Nathan – A Prophet; Not a Yes Man (1 of 3)
Focus Text: 2 Samuel 7.1-3
“Now it came to pass when the king was dwelling in his house, and the LORD had given him rest from all his enemies all around, that the king said to Nathan the prophet, ‘See now, I dwell in a house of cedar, but the ark of God dwells inside tent curtains.’ Then Nathan said to the king, ‘Go, do all that is in your heart, for the LORD is with you.’” (2 Samuel 7.1-3).
It seemed that David had the best of intentions, to build the LORD a house, that is. After all, David had his own luxurious place while the worship center of the Israelite nation still was housed in a temporary structure. Nathan heard David’s petition and at first, bid him Godspeed in his efforts. However, Nathan was soon to change his tune and give David the opposite instructions. What would cause Nathan to reverse his counsel and advise the king to go contrary to his expressed wishes? Let the scripture answer this question.
“But it happened that night that the word of the LORD came to Nathan, saying, ‘Go and tell My servant David, Thus says the LORD: Would you build a house for Me to dwell in? For I have not dwelt in a house since the time that I brought the children of Israel up from Egypt, even to this day, but have moved about in a tent and in a tabernacle. Wherever I have moved about with all the children of Israel, have I ever spoken a word to anyone from the tribes of Israel, whom I commanded to shepherd My people Israel, saying, Why have you not built Me a house of cedar?’” (2 Samuel 7.4-7). For sake of brevity, we have shortened all that the Lord said to Nathan that night, but the bottom line was this: “…since the time that I commanded judges to be over My people Israel, and have caused you to rest from all your enemies. Also the LORD tells you that He will make you a house.” (2 Samuel 7.11).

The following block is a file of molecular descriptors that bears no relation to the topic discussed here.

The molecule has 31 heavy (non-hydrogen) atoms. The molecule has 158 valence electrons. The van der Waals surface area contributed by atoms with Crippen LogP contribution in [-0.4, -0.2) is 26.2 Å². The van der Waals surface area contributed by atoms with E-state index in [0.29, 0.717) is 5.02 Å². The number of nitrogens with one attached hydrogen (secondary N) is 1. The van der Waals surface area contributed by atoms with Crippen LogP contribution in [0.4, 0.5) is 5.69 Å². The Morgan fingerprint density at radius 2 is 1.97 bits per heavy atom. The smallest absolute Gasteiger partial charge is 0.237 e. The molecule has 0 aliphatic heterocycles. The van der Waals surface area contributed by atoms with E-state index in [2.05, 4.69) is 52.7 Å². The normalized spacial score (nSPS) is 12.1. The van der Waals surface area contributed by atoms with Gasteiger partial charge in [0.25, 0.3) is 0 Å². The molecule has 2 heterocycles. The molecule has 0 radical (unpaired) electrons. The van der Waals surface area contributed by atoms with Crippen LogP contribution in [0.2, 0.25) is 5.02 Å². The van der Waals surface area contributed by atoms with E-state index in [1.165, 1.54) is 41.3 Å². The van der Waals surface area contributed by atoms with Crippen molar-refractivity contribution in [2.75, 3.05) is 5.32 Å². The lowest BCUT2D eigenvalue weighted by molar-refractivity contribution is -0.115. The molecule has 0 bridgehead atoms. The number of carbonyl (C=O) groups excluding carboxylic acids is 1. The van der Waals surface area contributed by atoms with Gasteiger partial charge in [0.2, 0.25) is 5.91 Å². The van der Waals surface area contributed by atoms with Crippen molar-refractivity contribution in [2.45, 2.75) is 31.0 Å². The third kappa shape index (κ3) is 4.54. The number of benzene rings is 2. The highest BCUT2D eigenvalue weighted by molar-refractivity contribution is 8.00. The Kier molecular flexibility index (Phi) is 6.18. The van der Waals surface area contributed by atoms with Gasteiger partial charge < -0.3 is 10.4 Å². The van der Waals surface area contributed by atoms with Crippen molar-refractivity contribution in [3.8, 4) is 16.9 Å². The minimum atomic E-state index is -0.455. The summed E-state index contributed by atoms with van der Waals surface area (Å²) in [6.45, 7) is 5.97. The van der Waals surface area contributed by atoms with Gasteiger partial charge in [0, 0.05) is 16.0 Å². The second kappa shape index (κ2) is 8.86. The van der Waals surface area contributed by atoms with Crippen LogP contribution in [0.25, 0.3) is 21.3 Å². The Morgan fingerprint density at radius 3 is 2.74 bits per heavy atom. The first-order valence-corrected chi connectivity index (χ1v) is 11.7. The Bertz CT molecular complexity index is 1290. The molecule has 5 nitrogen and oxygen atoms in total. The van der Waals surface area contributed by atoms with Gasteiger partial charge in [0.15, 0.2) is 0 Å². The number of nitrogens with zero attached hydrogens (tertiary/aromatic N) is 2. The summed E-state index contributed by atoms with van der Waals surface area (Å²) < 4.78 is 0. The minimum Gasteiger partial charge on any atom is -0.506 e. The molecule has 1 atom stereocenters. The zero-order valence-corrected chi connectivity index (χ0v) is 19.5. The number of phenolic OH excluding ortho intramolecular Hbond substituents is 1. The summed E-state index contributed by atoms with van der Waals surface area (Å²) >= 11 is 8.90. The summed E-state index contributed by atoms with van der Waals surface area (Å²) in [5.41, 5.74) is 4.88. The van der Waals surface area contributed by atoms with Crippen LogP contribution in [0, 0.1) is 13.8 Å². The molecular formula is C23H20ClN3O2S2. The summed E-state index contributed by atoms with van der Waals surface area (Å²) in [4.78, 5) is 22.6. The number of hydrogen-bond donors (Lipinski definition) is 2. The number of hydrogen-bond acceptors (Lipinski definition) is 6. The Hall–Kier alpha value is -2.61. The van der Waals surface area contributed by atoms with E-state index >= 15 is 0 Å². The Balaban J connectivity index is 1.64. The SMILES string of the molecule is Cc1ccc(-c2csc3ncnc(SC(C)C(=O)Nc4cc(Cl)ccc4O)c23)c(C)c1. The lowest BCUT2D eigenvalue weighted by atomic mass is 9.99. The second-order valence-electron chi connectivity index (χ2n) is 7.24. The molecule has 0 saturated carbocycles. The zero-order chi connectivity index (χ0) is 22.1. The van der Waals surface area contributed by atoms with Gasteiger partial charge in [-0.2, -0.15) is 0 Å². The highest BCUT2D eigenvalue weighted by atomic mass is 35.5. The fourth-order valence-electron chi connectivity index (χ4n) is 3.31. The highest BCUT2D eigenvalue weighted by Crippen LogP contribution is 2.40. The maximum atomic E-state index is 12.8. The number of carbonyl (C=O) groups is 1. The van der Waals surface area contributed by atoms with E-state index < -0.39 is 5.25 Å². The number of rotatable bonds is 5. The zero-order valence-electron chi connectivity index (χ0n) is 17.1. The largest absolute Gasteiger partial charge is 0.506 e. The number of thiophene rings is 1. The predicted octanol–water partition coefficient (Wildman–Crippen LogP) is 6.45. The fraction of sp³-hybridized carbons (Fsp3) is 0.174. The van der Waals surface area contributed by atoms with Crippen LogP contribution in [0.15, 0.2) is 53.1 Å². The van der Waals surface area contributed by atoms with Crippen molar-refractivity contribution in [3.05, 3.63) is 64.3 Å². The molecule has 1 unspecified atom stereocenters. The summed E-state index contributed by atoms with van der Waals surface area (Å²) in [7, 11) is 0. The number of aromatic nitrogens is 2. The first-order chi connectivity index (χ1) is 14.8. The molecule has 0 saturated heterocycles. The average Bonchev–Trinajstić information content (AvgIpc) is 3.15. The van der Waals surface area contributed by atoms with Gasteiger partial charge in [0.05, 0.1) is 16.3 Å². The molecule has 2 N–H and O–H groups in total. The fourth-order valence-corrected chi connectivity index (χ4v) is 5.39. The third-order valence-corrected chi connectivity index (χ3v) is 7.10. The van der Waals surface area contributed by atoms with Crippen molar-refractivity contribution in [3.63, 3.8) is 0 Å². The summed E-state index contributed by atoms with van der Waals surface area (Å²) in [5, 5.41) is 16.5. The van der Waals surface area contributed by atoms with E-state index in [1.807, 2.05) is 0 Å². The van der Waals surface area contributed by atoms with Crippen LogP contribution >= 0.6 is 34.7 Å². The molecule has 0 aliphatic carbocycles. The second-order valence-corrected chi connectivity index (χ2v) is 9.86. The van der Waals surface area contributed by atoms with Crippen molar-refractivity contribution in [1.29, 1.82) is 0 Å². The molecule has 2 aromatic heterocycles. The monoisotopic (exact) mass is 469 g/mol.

The instruction from God was clear; David was not to make the Lord a house, but rather, the Lord was going to make David a house! From nodding in agreement at first to directly contradicting the King’s own wishes, Nathan really had no choice; his character was such but that he could not help but speak all that the Lord had said – no matter who was affected, king or no king! That is why the inspired historian comments on Nathan’s actions by writing, “According to all these words and according to all this vision, so Nathan spoke to David.” (2 Samuel 7.17). So from these events we come away with the sure knowledge that Nathan was a prophet and he was not a mere "yes man" for the king.
True prophets and those who echo their words must speak things that are unpopular at times; they have no choice if they are to be true to themselves and true to their calling. All men who profess to speak for God share the same responsibility! Just as Nathan realized there was all the difference in the world between his own counsel and the revealed knowledge of God, so ought we to realize the tremendous difference between “a thus saith the Lord” and “a thus saith the preacher.” Just as Nathan did, when the word of God goes contrary to our advice, our advice must change! Those who speak contrary to God’s word are not his prophets or preachers!
1. Why did David want to build God a house?
2. What was Nathan’s original counsel?
3. What changed Nathan’s mind? How forceful was he in telling David?
4. Given the choice between the counsel of men and the counsel of God, which ought we to follow? How can we know the difference?
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